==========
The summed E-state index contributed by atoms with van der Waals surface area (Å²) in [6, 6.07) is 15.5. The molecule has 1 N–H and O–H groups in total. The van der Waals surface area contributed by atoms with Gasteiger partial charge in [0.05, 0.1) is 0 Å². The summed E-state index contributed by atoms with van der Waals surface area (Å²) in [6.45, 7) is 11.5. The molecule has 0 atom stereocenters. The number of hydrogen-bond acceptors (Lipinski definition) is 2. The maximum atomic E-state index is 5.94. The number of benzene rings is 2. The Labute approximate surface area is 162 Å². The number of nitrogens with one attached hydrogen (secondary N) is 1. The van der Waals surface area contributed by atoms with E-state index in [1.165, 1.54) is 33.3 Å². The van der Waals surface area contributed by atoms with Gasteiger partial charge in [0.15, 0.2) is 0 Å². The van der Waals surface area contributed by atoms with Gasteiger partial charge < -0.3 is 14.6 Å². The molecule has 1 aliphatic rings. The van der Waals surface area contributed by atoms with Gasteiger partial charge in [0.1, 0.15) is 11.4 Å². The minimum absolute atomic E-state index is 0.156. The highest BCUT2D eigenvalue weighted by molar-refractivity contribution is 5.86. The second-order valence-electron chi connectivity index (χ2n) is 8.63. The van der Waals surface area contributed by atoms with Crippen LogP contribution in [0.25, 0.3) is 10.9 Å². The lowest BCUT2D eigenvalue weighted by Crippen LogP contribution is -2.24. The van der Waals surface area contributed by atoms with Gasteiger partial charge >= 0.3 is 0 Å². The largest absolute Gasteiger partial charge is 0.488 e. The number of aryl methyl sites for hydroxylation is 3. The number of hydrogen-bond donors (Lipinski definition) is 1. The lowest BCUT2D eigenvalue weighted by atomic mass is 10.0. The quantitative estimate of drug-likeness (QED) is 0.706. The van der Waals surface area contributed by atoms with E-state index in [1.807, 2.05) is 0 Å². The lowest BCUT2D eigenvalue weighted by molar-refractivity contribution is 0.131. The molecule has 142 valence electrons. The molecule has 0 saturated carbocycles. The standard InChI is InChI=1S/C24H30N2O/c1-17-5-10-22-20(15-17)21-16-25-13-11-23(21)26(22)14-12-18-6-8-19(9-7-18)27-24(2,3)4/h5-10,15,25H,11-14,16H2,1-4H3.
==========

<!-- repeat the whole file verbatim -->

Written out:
The summed E-state index contributed by atoms with van der Waals surface area (Å²) in [6, 6.07) is 15.5. The molecule has 1 N–H and O–H groups in total. The van der Waals surface area contributed by atoms with Gasteiger partial charge in [0.05, 0.1) is 0 Å². The summed E-state index contributed by atoms with van der Waals surface area (Å²) in [6.45, 7) is 11.5. The molecule has 0 atom stereocenters. The number of hydrogen-bond acceptors (Lipinski definition) is 2. The maximum atomic E-state index is 5.94. The number of benzene rings is 2. The Labute approximate surface area is 162 Å². The number of nitrogens with one attached hydrogen (secondary N) is 1. The van der Waals surface area contributed by atoms with E-state index in [1.165, 1.54) is 33.3 Å². The van der Waals surface area contributed by atoms with Gasteiger partial charge in [0.15, 0.2) is 0 Å². The van der Waals surface area contributed by atoms with Gasteiger partial charge < -0.3 is 14.6 Å². The molecule has 1 aliphatic rings. The van der Waals surface area contributed by atoms with Gasteiger partial charge in [0.1, 0.15) is 11.4 Å². The minimum absolute atomic E-state index is 0.156. The highest BCUT2D eigenvalue weighted by molar-refractivity contribution is 5.86. The second-order valence-electron chi connectivity index (χ2n) is 8.63. The van der Waals surface area contributed by atoms with Crippen LogP contribution in [0.25, 0.3) is 10.9 Å². The lowest BCUT2D eigenvalue weighted by Crippen LogP contribution is -2.24. The van der Waals surface area contributed by atoms with Gasteiger partial charge >= 0.3 is 0 Å². The largest absolute Gasteiger partial charge is 0.488 e. The number of aryl methyl sites for hydroxylation is 3. The number of hydrogen-bond donors (Lipinski definition) is 1. The lowest BCUT2D eigenvalue weighted by atomic mass is 10.0. The quantitative estimate of drug-likeness (QED) is 0.706. The van der Waals surface area contributed by atoms with E-state index in [1.807, 2.05) is 0 Å². The lowest BCUT2D eigenvalue weighted by molar-refractivity contribution is 0.131. The molecule has 142 valence electrons. The molecule has 0 saturated carbocycles. The standard InChI is InChI=1S/C24H30N2O/c1-17-5-10-22-20(15-17)21-16-25-13-11-23(21)26(22)14-12-18-6-8-19(9-7-18)27-24(2,3)4/h5-10,15,25H,11-14,16H2,1-4H3.